Recently I watched “My Big Fat Greek Wedding,” a film filled with the exuberant joy of the human condition. It culminates in a wedding feast with steaming plates of food, much to drink and enthusiastic dancing. Frequently in literature and drama weddings are the setting for a joyful denouement, when young lovers surmount numerous hurdles on the road to the altar, or the finale of an unfolding tragedy. So too in the Bible. Isaiah chooses the image of a feast of rich food and fine wine where God will destroy death and wipe away every tear as he invites all nations to the table. And Jesus, when he envisions how God’s reign will culminate at the end of history, tells of a king hosting a great wedding feast for his son.
The banquet is prepared, everything is ready and the king, perhaps somewhat satisfied, summons the guests. Shockingly, some simply ignored the invitation; others headed out of town. “The rest” beat up and killed the king’s messengers. The generous host becomes the spurned “godfather” and sends his armies to wipe out the invited guests. Instead of sulking, though, he orders other servants to go to the highways and byways and invite everyone they see, both the good and the bad.
Matthew, Luke and the second-century Gospel of Thomas recount this parable with very different applications. In Luke the substitute guests are “the poor, the crippled, the blind and the lame,” an epitome of the Lukan Jesus’ good news for the poor. In Thomas there is a simple dinner, and the guests refuse because the invitation conflicts with their business interests. Matthew is unique in allegorizing the punishment of the refusing guests into the destruction of Jerusalem (“burnt their city”) and adding the expulsion of the man without the wedding garment.
Matthew’s interpretation of this parable has unfortunately provided fuel for anti-Semitism. The guests who refuse to come are equated with the Jewish people who first heard the invitation of Jesus but failed to respond. The consequence of this rejection was the destruction of the Jewish Temple. The guests who came to the feast in their place are taken to represent converts to Matthew’s community, both Jews and Greeks.
Such a view was unfortunately part of the “blame game,” as it was played in the first century. Josephus, a historian who was himself a Jew and wrote the most vivid description of the fall of the Temple, blamed it on the fanaticism of the Zealots, who did not recognize the benefits of Roman rule. Throughout biblical literature and church history, the problem of reconciling horrible suffering and God’s providential care has often been dealt with by explaining suffering as divine punishment for human sinfulness.
Matthew’s addition to the parable of the character who lacks proper attire is a step toward rethinking the picture of a God who rejects one group to choose another. The story of the guest without the wedding garment shifts the meaning of the parable away from those who first refused the challenges to Matthew’s community.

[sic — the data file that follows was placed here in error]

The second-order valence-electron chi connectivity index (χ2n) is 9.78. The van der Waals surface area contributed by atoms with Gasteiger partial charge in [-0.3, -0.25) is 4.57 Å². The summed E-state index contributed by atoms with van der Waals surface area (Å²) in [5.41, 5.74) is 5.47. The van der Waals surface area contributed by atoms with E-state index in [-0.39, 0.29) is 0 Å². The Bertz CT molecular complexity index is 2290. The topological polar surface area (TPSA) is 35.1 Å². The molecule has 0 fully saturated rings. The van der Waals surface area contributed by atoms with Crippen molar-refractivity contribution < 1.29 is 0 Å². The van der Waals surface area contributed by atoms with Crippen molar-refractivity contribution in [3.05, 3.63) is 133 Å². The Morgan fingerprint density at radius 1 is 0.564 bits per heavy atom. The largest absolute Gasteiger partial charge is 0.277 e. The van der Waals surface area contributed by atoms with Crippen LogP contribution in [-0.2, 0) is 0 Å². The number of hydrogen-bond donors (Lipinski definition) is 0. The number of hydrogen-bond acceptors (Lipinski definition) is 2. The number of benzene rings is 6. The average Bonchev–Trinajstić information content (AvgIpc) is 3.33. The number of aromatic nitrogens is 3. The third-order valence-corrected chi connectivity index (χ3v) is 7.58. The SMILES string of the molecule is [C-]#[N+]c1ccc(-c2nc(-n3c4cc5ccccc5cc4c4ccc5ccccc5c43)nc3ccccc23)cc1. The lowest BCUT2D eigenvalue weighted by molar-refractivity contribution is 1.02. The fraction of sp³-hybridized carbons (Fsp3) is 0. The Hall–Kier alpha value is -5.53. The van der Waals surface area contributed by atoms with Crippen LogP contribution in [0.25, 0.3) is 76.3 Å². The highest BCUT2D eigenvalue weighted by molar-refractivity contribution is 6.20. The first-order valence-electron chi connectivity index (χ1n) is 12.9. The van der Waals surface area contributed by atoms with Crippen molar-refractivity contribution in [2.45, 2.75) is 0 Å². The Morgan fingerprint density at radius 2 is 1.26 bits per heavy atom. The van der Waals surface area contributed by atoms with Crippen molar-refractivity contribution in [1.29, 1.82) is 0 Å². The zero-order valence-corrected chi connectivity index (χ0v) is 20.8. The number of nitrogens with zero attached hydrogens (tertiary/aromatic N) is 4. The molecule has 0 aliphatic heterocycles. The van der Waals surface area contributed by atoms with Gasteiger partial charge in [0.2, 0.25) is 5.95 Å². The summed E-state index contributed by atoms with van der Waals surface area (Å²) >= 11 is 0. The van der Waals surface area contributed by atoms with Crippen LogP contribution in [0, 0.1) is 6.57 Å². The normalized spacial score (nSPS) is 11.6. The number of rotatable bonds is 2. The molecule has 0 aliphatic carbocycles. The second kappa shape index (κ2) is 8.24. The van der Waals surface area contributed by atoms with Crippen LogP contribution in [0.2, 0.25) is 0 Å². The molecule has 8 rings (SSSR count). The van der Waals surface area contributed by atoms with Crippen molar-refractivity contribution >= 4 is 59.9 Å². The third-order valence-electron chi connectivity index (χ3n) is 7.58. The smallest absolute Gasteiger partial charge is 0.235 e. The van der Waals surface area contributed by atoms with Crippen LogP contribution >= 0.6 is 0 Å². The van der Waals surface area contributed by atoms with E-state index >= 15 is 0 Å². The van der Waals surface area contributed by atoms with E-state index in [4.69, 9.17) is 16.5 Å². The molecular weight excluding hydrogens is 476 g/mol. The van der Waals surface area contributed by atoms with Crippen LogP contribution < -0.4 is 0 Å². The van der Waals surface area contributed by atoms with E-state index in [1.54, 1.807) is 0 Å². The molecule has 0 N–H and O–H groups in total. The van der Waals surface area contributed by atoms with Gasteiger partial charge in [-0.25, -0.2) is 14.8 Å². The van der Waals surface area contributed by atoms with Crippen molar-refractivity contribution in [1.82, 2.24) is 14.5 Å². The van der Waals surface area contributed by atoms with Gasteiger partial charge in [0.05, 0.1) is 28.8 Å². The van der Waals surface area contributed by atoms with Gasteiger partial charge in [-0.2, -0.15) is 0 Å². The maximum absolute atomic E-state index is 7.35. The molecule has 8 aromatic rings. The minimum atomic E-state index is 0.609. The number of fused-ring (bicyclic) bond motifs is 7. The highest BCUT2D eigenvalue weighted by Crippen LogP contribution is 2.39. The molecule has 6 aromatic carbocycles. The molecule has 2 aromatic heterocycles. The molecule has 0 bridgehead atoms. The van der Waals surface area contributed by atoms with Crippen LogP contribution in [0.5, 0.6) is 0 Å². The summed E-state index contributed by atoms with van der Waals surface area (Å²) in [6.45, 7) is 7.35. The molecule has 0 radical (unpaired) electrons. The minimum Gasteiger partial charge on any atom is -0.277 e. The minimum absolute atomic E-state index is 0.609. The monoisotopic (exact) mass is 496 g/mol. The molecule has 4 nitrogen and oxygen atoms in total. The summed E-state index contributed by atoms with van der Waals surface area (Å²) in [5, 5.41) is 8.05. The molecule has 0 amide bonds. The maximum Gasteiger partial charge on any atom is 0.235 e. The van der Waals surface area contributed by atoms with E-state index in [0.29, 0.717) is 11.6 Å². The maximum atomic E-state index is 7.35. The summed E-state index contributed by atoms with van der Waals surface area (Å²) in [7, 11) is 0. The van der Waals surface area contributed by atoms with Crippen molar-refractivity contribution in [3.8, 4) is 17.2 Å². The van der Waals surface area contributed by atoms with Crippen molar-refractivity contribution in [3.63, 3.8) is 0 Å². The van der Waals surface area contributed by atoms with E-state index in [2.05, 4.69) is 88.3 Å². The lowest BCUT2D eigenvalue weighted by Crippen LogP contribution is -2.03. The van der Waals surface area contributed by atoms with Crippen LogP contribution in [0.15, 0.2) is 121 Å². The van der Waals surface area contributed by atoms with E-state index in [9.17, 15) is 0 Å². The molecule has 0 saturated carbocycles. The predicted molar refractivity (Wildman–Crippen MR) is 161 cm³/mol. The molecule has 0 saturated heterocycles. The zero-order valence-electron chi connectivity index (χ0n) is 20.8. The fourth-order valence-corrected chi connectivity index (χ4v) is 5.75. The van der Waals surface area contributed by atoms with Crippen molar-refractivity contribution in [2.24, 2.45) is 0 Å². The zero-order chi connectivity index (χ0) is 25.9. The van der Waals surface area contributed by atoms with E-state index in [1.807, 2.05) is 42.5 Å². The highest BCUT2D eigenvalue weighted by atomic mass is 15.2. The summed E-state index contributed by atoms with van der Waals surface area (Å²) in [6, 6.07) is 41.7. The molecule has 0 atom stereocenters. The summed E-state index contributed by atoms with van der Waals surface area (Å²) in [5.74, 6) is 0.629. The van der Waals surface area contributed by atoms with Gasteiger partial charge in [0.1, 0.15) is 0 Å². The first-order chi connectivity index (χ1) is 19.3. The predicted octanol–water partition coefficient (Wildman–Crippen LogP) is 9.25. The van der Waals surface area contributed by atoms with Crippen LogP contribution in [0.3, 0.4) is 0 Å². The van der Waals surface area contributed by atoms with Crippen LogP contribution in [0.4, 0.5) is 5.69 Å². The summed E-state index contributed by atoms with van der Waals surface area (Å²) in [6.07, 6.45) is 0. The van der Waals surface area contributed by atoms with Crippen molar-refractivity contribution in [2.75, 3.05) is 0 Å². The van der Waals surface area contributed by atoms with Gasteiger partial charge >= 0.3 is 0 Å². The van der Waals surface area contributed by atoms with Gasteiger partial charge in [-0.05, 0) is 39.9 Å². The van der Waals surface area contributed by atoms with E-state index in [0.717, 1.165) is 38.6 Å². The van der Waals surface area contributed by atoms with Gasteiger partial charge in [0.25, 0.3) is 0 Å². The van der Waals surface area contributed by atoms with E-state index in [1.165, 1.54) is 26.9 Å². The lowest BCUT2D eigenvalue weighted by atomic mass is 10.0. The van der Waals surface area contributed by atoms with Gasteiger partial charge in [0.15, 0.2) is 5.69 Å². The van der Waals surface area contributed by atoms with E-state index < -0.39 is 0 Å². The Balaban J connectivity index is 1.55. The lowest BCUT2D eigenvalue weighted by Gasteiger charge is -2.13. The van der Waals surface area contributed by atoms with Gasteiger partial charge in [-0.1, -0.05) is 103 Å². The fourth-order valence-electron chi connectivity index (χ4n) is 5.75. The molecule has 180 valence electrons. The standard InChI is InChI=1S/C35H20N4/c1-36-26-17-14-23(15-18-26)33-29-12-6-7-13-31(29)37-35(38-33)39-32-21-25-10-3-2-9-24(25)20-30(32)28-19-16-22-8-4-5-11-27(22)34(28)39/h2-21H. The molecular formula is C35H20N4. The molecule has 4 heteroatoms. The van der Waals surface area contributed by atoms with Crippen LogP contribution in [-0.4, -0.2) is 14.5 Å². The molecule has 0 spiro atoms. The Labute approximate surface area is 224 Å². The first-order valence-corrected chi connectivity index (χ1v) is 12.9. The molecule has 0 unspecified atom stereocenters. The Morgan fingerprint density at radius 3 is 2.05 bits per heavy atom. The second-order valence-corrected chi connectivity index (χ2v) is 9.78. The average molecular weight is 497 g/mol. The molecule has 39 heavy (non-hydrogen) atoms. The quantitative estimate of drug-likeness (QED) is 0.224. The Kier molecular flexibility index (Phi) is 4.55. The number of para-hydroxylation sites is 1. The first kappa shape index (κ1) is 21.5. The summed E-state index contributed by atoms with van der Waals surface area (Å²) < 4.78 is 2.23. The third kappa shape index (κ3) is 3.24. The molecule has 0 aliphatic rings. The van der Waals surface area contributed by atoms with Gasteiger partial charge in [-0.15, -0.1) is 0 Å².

Clothing can represent identification with Christ (see Rom. 13:14, Gal. 3:27; Col. 3:12). In that case, the wedding garment suggests the good deeds or quality of life that one must show at the time of the great eschatological banquet. Matthew’s Christians are not to bask in malicious joy over the destruction of Jerusalem, but should realize that even though they are recipients of an invitation, they must also be suitably garbed. This is in line with Matthew’s “Jewish” theology throughout his Gospel, which emphasizes that the gifts of God should bear fruit in works of loving kindness and justice.
Many reflections arise from today’s readings. Isaiah’s beautiful image of God throwing a banquet for people and wiping away every tear, along with the rhythmic cadences of Psalm 23— “The Lord is my shepherd, I shall not want” and “only goodness and kindness follow me all the days of my life”—clashes with Matthew’s vindictive God, who consigns people to an outer darkness of “wailing and grinding of teeth.” This provides an eloquent counter to the old chestnut (still unfortunately heard) that the God of the Old Testament is a God of wrath, while Jesus proclaims a God of mercy.
All of us can thank God for the invitation to the eucharistic banquet given in baptism, which is an anticipation of the end-time feasting with God and the saints. Catholics today must also question their willingness to join all too gleefully in the “blame game.” The ongoing season of shame in the church has funded this game now vigorously played by all sides and often with a total lack of “goodness and kindness.” Unlike the sad man without a proper garment, we still have time, but you never know when the final invitation will come.